The feature we lack is the system level data. It will be added probably when (or near the time) Pleco 4.0 comes out.

 

I agree with you about the hype bit. I just disagree that we're hyping anything. : )

 

Once again, thanks for the conversation.

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Tomsima

I would like to tag on a request to this interesting thread. Can you tell us when written entries will be returning, as that's all many of us really want here.

 

I'm sure many of us bought into outlier not because we were expecting it to live up to the kickstarter hype (yes it was hype, and thank god it wasn't true, because a good dictionary should take decades to finish, and supporting a kickstarter in my opinion is about getting niche projects off to a start, not about buying a finished product). I am guessing many were probably hoping like myself that we might get academic-style writeups updating into the outlier dictionary evry month or so. I love reading the updates when new character writeups do come through, but they appear to have become so rare now that sometimes I wonder whether any progress worthy of note is actually being done anymore. I'm not interested in algorithm generated entries, but rather the amazing little handcrafted entries that bring characters alive in a way no other book has ever done before (that is where the usp is for me at least, although whether that counts as 'revolutionary' is another question). 

 

In my humble opinion, if outlier really want to be an 'outlier', forget about the numbers and trying to compete with the cihai for volume of entries (joke...). It would be great of you could get some solid researchers and writers to get those excellent tidbits and stories behind characters back out there and into the dictionary.

 

 @OneEye and @Hofmann are posters on this forum that first got me really excited about character etymology; I believe they are both part of outlier, is that still correct? Can you tell us more about what is actually going on with the dictionary at the moment for those of us not interested in your coding efforts (no offence meant, I'm just not interested in that side of the progress). 

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Sure. But, like I said, I do both coding and the paleography, so they are interrelated when it comes to progress.

 

Current state:
I'm up to past 2400 entries that have a completed Essentials, paleographic analyses (the dictionary in Pleco currently has 1750 + roughly 300 component entries).

 

1. So, for Essentials data, we have roughly 650 new analyses that are waiting to be converted into entries, then go through editing, then be sent to Pleco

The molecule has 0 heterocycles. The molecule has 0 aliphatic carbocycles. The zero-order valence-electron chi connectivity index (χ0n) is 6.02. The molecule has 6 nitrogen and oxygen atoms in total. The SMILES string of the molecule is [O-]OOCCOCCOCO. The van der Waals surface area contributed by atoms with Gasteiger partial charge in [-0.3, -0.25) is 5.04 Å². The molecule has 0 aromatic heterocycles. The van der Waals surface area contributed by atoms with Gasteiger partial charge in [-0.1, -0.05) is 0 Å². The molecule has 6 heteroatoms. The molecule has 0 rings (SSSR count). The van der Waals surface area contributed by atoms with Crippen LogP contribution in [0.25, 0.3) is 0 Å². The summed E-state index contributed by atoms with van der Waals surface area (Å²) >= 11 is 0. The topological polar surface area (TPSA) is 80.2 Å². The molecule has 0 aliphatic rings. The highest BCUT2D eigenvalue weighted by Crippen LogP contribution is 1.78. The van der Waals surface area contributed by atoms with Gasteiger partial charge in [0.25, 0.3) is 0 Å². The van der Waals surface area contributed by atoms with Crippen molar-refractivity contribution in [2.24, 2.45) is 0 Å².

2. But, I've been writing code for the EEE (Expert Entry Expeditor). It's already in working order. I've made about 10 new Expert entries during testing. The issue

now is getting John access to it. This has cost us about a week to 10 days so far. I think I have a solution and will verify that today. If that solution works,

(and by all accounts it should), then we can start on doing another 90 Expert entries this week. I'm going to estimate that that will progress at 20 entries per week,

then some time on top of that for data testing and editing (say 4 days). We will put out these 100 Expert entries before we get to converting the Essentials entries.

3. We have system level data basically sitting around until we have time to go through and edit it and put into a format acceptable to Pleco. That data covers

all entries currently published plus some more. I'm thinking after the Expert data goes out, we'll put out the first 200 to 250 of the 650 Essentials entries that

are waiting, then do the system data.

 

The good news is, all of the delays due to me writing new tools for dictionary development are basically done. Like I said, I have the EEE working already, I just

need to get it working for John, then make a few minor adjustments that won't take more than 2 days max. After that, we will be in a position to put out a

steady flow of new entries (both Essentials and Expert), since all time that was being spent on coding will go into making new entries. Though, there is some

code I need to finish up for something else (which is already 95% complete), but I should be able to do it in parallel to doing the new Expert entries.

 

As far as how often the updates will come out, I'm guessing probably every two months to cut down on testing time (which eats up development time). Of course,

if everyone would rather have a slightly slower monthly rate so that they can get monthly updates, then I'm open to doing that.

 

Quote

because a good dictionary should take decades to finish

Indeed. The reason we will be able to finish faster than that is due to the custom tools I've created for speeding things up. Those weren't available historically to dictionary makers.

 

@OneEye is still at Outlier. @Hofmann has moved on to greener pastures.